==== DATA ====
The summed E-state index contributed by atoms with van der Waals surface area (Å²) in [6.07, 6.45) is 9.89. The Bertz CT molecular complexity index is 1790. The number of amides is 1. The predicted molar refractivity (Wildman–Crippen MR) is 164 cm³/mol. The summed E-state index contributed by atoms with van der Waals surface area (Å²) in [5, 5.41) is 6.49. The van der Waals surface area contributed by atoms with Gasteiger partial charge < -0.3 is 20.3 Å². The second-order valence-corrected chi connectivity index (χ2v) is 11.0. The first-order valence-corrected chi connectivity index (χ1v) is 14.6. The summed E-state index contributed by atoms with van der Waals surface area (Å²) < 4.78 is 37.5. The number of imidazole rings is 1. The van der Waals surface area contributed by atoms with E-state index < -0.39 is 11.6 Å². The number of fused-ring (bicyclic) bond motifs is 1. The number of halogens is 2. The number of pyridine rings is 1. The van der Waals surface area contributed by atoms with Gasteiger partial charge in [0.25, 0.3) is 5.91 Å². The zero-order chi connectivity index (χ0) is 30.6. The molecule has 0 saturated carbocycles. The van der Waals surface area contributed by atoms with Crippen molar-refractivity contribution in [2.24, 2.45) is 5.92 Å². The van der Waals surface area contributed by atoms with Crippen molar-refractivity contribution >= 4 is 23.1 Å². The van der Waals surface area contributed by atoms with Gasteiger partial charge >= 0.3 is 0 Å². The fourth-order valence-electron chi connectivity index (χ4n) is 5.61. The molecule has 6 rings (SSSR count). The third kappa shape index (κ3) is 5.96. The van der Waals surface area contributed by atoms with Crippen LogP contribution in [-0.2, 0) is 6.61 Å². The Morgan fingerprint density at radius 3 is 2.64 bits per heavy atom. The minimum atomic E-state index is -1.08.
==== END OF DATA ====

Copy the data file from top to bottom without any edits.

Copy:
The summed E-state index contributed by atoms with van der Waals surface area (Å²) in [6.07, 6.45) is 9.89. The Bertz CT molecular complexity index is 1790. The number of amides is 1. The predicted molar refractivity (Wildman–Crippen MR) is 164 cm³/mol. The summed E-state index contributed by atoms with van der Waals surface area (Å²) in [5, 5.41) is 6.49. The van der Waals surface area contributed by atoms with Gasteiger partial charge < -0.3 is 20.3 Å². The second-order valence-corrected chi connectivity index (χ2v) is 11.0. The first-order valence-corrected chi connectivity index (χ1v) is 14.6. The summed E-state index contributed by atoms with van der Waals surface area (Å²) < 4.78 is 37.5. The number of imidazole rings is 1. The van der Waals surface area contributed by atoms with E-state index < -0.39 is 11.6 Å². The number of fused-ring (bicyclic) bond motifs is 1. The number of halogens is 2. The number of pyridine rings is 1. The van der Waals surface area contributed by atoms with Gasteiger partial charge in [0.25, 0.3) is 5.91 Å². The zero-order chi connectivity index (χ0) is 30.6. The molecule has 0 saturated carbocycles. The van der Waals surface area contributed by atoms with Crippen molar-refractivity contribution in [2.24, 2.45) is 5.92 Å². The van der Waals surface area contributed by atoms with Crippen molar-refractivity contribution >= 4 is 23.1 Å². The van der Waals surface area contributed by atoms with Gasteiger partial charge >= 0.3 is 0 Å². The fourth-order valence-electron chi connectivity index (χ4n) is 5.61. The molecule has 6 rings (SSSR count). The third kappa shape index (κ3) is 5.96. The van der Waals surface area contributed by atoms with Crippen LogP contribution in [-0.2, 0) is 6.61 Å². The Morgan fingerprint density at radius 3 is 2.64 bits per heavy atom. The minimum atomic E-state index is -1.08.